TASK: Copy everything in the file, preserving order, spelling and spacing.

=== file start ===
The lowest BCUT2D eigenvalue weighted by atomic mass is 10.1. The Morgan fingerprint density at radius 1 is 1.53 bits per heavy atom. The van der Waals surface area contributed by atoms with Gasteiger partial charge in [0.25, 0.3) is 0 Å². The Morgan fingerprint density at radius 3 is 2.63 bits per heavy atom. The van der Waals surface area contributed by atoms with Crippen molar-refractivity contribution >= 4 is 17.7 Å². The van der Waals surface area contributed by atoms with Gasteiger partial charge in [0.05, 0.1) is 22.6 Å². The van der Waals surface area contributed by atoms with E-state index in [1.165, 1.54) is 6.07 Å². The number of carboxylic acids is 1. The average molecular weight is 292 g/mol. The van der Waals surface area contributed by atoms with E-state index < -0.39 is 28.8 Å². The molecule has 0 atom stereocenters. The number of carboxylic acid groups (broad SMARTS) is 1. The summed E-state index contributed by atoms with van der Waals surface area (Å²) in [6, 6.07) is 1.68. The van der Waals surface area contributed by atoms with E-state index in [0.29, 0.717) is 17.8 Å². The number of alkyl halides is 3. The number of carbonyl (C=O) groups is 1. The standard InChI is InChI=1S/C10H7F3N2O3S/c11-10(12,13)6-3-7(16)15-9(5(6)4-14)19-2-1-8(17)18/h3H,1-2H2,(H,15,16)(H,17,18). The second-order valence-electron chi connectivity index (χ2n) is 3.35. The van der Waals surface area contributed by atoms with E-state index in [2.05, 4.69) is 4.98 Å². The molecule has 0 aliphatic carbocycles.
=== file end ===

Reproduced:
The lowest BCUT2D eigenvalue weighted by atomic mass is 10.1. The Morgan fingerprint density at radius 1 is 1.53 bits per heavy atom. The van der Waals surface area contributed by atoms with Gasteiger partial charge in [0.25, 0.3) is 0 Å². The Morgan fingerprint density at radius 3 is 2.63 bits per heavy atom. The van der Waals surface area contributed by atoms with Crippen molar-refractivity contribution >= 4 is 17.7 Å². The van der Waals surface area contributed by atoms with Gasteiger partial charge in [0.05, 0.1) is 22.6 Å². The van der Waals surface area contributed by atoms with E-state index in [1.165, 1.54) is 6.07 Å². The number of carboxylic acids is 1. The average molecular weight is 292 g/mol. The van der Waals surface area contributed by atoms with E-state index < -0.39 is 28.8 Å². The molecule has 0 atom stereocenters. The number of carboxylic acid groups (broad SMARTS) is 1. The summed E-state index contributed by atoms with van der Waals surface area (Å²) in [6, 6.07) is 1.68. The van der Waals surface area contributed by atoms with E-state index in [0.29, 0.717) is 17.8 Å². The number of alkyl halides is 3. The number of carbonyl (C=O) groups is 1. The standard InChI is InChI=1S/C10H7F3N2O3S/c11-10(12,13)6-3-7(16)15-9(5(6)4-14)19-2-1-8(17)18/h3H,1-2H2,(H,15,16)(H,17,18). The second-order valence-electron chi connectivity index (χ2n) is 3.35. The van der Waals surface area contributed by atoms with E-state index in [2.05, 4.69) is 4.98 Å². The molecule has 0 aliphatic carbocycles.